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“11: Loftus Fair was at its peak in the late 1800s.  Many more houses were being built in the area to accommodate the growing influx of miners and ironworkers from the three kingdoms of England, Ireland and Scotland.  Perhaps, because of the different nationalities, the spirit of competition was very strong in all leisure activities at this time and sheep shearing matches and trials of strength always sparked off friendly rivalry.  There were swinging boats and a roundabout in the Market Place to delight the children, quoits were played behind The Station Hotel and a brass band competition was held in a nearby field.  The Fair continued until the 1930s, but by this time depression had struck, enthusiasm had waned and the Fair was, sadly, abandoned.”

From “Loftus in old picture postcards” by Jean Wiggins. Reproduced by permission.

 

Loftus Wool Fair

Loftus Wool Fair

10: The annual Loftus Wool Fair began on the Friday nearest the 25th of June  and lasted for two days.  No one can pinpoint when the Fair started, though it may have medieval origins.  The emphasis was on agriculture at this fair, farm machinery was on display to tempt the farmers to buy and there was a livestock sale on the field at the back of the Catholic Church.  Bales of wool changed hands at the Golden Lion and farmers’ wives brought produce to sell.”

From “Loftus in old picture postcards” by Jean Wiggins. Reproduced by permission.

Working Ladies

Three Working Ladies9: Mrs. Pinkney, Mrs. Cockburn and Mrs. Jefferson in King’s Yard (formerly behind Pear Tree House), 1891.  It is almost certain that the ladies were working at the Angel Inn when this photograph was taken.  King’s Yard was also known as Hebron’s Yard after the owners of Pear Tree House.  The cottages in the yard were very small, just one room upstairs and downstairs.  It is said that the local witch, Molly Cole,  lived here in a house with a stable door.  She was reputed to be able to take the form of a hare and avoid capture by dogs by leaping over the door into the safety of her home.”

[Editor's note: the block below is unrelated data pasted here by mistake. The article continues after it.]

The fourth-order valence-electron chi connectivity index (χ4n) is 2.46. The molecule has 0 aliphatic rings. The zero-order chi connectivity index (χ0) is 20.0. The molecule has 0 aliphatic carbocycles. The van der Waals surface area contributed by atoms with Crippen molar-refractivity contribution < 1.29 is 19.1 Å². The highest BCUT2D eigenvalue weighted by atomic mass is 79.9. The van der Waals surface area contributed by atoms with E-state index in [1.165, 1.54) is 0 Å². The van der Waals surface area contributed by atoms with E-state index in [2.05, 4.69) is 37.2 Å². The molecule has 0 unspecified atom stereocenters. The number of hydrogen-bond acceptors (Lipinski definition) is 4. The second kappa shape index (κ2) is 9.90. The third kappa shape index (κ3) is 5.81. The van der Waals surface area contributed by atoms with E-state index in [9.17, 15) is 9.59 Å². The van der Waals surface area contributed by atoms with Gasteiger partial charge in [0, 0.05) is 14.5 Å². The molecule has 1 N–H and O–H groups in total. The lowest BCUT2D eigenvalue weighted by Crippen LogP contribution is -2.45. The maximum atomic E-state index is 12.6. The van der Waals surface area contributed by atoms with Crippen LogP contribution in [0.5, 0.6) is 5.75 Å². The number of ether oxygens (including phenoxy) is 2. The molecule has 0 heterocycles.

From “Loftus in old picture postcards” by Jean Wiggins. Reproduced by permission.

Market Place, Loftus

The Market Place

“8: Loftus Market was the centre of commerce for the surrounding villages.  Everything could be bought, from tin baths to cheese.  Crowds gathered round the brightly lit shops in the High Street and wandered among the stalls spending their hard-earned money.  Farmers would sell their produce and buy what they needed and men and women looked for employment as labourers or servants.  Dodds shop, to the left, was previously McKenzies general dealers and later became a Working Men’s Club, Labour Exchange and Council Offices over this century.  Next is a chemist, a post office and The National Provincial bank.  A grocer’s shop, ‘Sayers’ and a barbers occupy the ground floor of the Old Hall, which was the home of the Lords of the Manor until Robert Dundas built his new hall in 1840.  Note the glass conservatory on the first floor of the Angel Inn.”

From “Loftus in old picture postcards” by Jean Wiggins. Reproduced by permission.

Arbroath House, Loftus

Arbroath House

“7: A maidservant and a gardener stand in this sunlit view of the rear of Arbroath House.  Built in the 1830s this building was replaced in the 20th Century by a new taller house with bay windows, but its name stayed the same.  More recently it was bought by a speculative builder and converted into two shops with flats above, but it is still called Arbroath House.  Mrs. Askew and Mrs. Nellie S. Middleton served strawberry teas in this garden in aid of the NSPCC, of which Mrs. Middleton was one of the first secretaries in this area.”

From “Loftus in old picture postcards” by Jean Wiggins. Reproduced by permission.